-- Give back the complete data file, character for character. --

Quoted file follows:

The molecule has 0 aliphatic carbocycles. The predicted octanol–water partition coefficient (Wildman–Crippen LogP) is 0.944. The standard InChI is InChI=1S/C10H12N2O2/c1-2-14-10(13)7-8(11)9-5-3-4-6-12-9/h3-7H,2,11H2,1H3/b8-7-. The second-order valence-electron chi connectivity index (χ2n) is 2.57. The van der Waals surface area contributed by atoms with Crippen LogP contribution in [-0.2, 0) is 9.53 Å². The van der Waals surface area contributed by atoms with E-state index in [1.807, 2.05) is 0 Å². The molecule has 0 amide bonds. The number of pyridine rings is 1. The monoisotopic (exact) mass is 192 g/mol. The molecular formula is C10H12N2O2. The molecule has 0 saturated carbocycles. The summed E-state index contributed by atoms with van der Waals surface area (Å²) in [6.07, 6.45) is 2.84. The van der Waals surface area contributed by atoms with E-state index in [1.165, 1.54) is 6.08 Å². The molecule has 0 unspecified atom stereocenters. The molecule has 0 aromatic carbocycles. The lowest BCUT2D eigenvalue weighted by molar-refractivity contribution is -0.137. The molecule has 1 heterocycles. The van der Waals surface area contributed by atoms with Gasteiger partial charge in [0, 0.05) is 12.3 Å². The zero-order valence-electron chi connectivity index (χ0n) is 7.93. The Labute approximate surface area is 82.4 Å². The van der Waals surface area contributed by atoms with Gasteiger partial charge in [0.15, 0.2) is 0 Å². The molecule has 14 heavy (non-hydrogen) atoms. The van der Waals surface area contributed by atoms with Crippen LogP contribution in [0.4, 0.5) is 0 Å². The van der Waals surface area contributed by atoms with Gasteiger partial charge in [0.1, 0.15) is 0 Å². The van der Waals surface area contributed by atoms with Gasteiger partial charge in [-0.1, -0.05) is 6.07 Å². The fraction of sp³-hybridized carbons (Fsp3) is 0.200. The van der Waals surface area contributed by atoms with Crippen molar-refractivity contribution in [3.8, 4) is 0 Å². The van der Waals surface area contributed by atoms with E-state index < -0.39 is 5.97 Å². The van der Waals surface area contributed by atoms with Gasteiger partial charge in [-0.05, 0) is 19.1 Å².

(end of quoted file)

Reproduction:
The molecule has 0 aliphatic carbocycles. The predicted octanol–water partition coefficient (Wildman–Crippen LogP) is 0.944. The standard InChI is InChI=1S/C10H12N2O2/c1-2-14-10(13)7-8(11)9-5-3-4-6-12-9/h3-7H,2,11H2,1H3/b8-7-. The second-order valence-electron chi connectivity index (χ2n) is 2.57. The van der Waals surface area contributed by atoms with Crippen LogP contribution in [-0.2, 0) is 9.53 Å². The van der Waals surface area contributed by atoms with E-state index in [1.807, 2.05) is 0 Å². The molecule has 0 amide bonds. The number of pyridine rings is 1. The monoisotopic (exact) mass is 192 g/mol. The molecular formula is C10H12N2O2. The molecule has 0 saturated carbocycles. The summed E-state index contributed by atoms with van der Waals surface area (Å²) in [6.07, 6.45) is 2.84. The van der Waals surface area contributed by atoms with E-state index in [1.165, 1.54) is 6.08 Å². The molecule has 0 unspecified atom stereocenters. The molecule has 0 aromatic carbocycles. The lowest BCUT2D eigenvalue weighted by molar-refractivity contribution is -0.137. The molecule has 1 heterocycles. The van der Waals surface area contributed by atoms with Gasteiger partial charge in [0, 0.05) is 12.3 Å². The zero-order valence-electron chi connectivity index (χ0n) is 7.93. The Labute approximate surface area is 82.4 Å². The van der Waals surface area contributed by atoms with Gasteiger partial charge in [0.15, 0.2) is 0 Å². The molecule has 14 heavy (non-hydrogen) atoms. The van der Waals surface area contributed by atoms with Crippen LogP contribution in [0.4, 0.5) is 0 Å². The van der Waals surface area contributed by atoms with Gasteiger partial charge in [0.1, 0.15) is 0 Å². The van der Waals surface area contributed by atoms with Gasteiger partial charge in [-0.1, -0.05) is 6.07 Å². The fraction of sp³-hybridized carbons (Fsp3) is 0.200. The van der Waals surface area contributed by atoms with Crippen molar-refractivity contribution in [3.8, 4) is 0 Å². The van der Waals surface area contributed by atoms with E-state index < -0.39 is 5.97 Å². The van der Waals surface area contributed by atoms with Gasteiger partial charge in [-0.05, 0) is 19.1 Å².